Readers who want to learn more about Patricia Polacco’s life will profit from reading her photo-autobiography, Still Firetalking (Richard C. Owen Publishers, Inc., 2014).



Allard, Harry. Miss Nelson Is Missing! Illus. by James Marshall. Boston: Houghton Mifflin Company, 1977.


Miss Nelson is the nicest teacher in the school, but the naughty children in Room 207 do not appreciate and respect their wonderful teacher. Then, one day Miss Nelson is missing and her replacement, Miss Viola Swamp, is the meanest teacher any of the children have ever encountered. There is no story time and Miss Swamp piles on the homework. Each new day in Room 207 grows worse. The students wonder what could possibly have happened to the kindly Miss Nelson. They take their concern to Detective McSmogg. Can he find the missing Miss Nelson? Just when all seems lost, Miss Nelson suddenly returns to the classroom. The students have never been so happy. Their previously rude behaviors disappear. Only one concern remains. Detective McSmogg has a new case. What has become of Miss Viola Swamp?


Students who appreciate the return of Miss Nelson will also enjoy further adventures with her in Miss Nelson Is Back (Houghton Mifflin, 1986) and Miss Nelson Has A Field Day (Houghton Mifflin, 1988).



Yashima, Taro. Crow Boy. New York: Viking, 1955. Caldecott Honor Book.


Crow Boy is proof positive that a great children’s book is never out of date. Taro Yashima narrates and illustrates the story of a shy, disadvantaged Japanese boy, Chibi, who is constantly teased and ridiculed by his school mates who fail to recognize the innate genius of Chibi and the incredible sacrifices he makes just to gain an education. One day a wonderful new teacher, Mr. Isobe, begins to discover Chibi’s gifts and encourages the youth to participate in the school’s talent show vocalizing the many and varied voices of crows. Both the school children and their parents are ashamed of how little they have appreciated Chibi’s gifts. Ever after they call him “Crow Boy,” a name of honor.


Lorbiecki, Marybeth. Sister Anne’s Hands. Illus. by K. Wendy Popp. New York: Puffin Books, 1998.


Sister Anne’s Hands is set in the early 1960s in a small American town. The two central characters are a young white girl, Anna, and Sister Anne, the first black teacher to teach in Anna’s small Catholic school. Anna’s exposure to people of different races is virtually nil. When she overhears her parents speak of a new “colored” teacher at Anna’s school, she imagines teachers who are purple, green, or orange. Just as Anna discovers Sister Anne’s brown coloration, her teacher notes her many fine freckles that mark her own skin coloring. Just as Sister Anne welcomes her new students to the second grade, a classroom bully pens a racial slur on a paper airplane and soars it to Sister Anne’s desk. The next day the second-grade classroom is filled with pictures that depict racism in America. There are also photographs of peace makers such as the young Dr. Martin Luther King, Jr. Sister Anne gently speaks to the students of fountains that say “Whites Only” and other injustices that remain in the tapestry of America. She tells the students about opening their hearts to embrace all people who are different. A few parents pull their children from Sister Anne’s classroom, but the students who remain learn amazing new things from Sister Anne and fall under the spell of a truly great teacher. In the story’s moving ending Anna and Sister Anne say farewell. Sister Anne has been transferred to a school in Chicago. Anna remains behind as her classmates flee for summer vacation. She has made a special card of leave-taking to give to Sister Anne. Anna’s hand print is colored white with many orange polka dots while Sister Anne’s hand is filled with hues of pink, white, and brown. The hands are holding each other. Lorbiecki’s narrative is poetic and Popp’s illustrations have a kind of reverence about them. Sister Anne’s Hands is a beautiful book.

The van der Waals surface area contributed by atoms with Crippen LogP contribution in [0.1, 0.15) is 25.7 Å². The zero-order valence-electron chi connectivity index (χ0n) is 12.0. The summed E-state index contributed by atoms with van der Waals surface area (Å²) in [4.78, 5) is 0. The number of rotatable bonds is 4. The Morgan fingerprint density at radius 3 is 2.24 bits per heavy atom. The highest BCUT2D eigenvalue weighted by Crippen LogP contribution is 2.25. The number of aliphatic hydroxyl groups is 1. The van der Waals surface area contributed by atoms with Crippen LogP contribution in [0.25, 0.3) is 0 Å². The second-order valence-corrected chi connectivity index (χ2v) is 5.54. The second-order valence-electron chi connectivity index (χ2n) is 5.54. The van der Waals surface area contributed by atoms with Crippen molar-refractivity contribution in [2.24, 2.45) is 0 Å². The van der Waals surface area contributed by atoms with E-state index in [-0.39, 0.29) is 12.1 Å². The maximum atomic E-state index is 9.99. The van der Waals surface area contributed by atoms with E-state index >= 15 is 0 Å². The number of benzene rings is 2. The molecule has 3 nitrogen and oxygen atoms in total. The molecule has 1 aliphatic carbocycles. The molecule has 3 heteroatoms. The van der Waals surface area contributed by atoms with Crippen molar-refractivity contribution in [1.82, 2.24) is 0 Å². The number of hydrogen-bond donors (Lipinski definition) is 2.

McCully, Emily Arnold. My Heart Glow: Alice Cogswell, Thomas Gallaudet, and the Birth of American Sign Language. New York: Hyperion Books, 2008.


Alice Cogswell became deaf at the age of two as the result of having Spotted Fever in the early years of the 1800s in America when there was virtually no method for teaching the deaf. A young neighborhood man, Thomas Gallaudet, had studied for missionary work among the Native Americans of the West. He had learned Indian sign language. He recognized that Alice had a bright mind and wanted to learn. Her father convinced Gallaudet to travel to Europe, especially England and Scotland, to learn how to teach the deaf. Unsuccessful in the British Isles, the young scholar traveled to France where he met with much greater success. Indeed, he returned to America with Laurent Clerc who helped create the first American Sign Language alphabet and the first school for the deaf in the United States. Education for the deaf flourished and in 1864, Thomas Gallaudet’s son Edward founded the first and only university for the deaf in Washington, D. C. Emily Arnold McCully uses American Sign Language on the cover, end pages, and in her beautiful watercolor illustrations for this true story of one brave student and her teachers.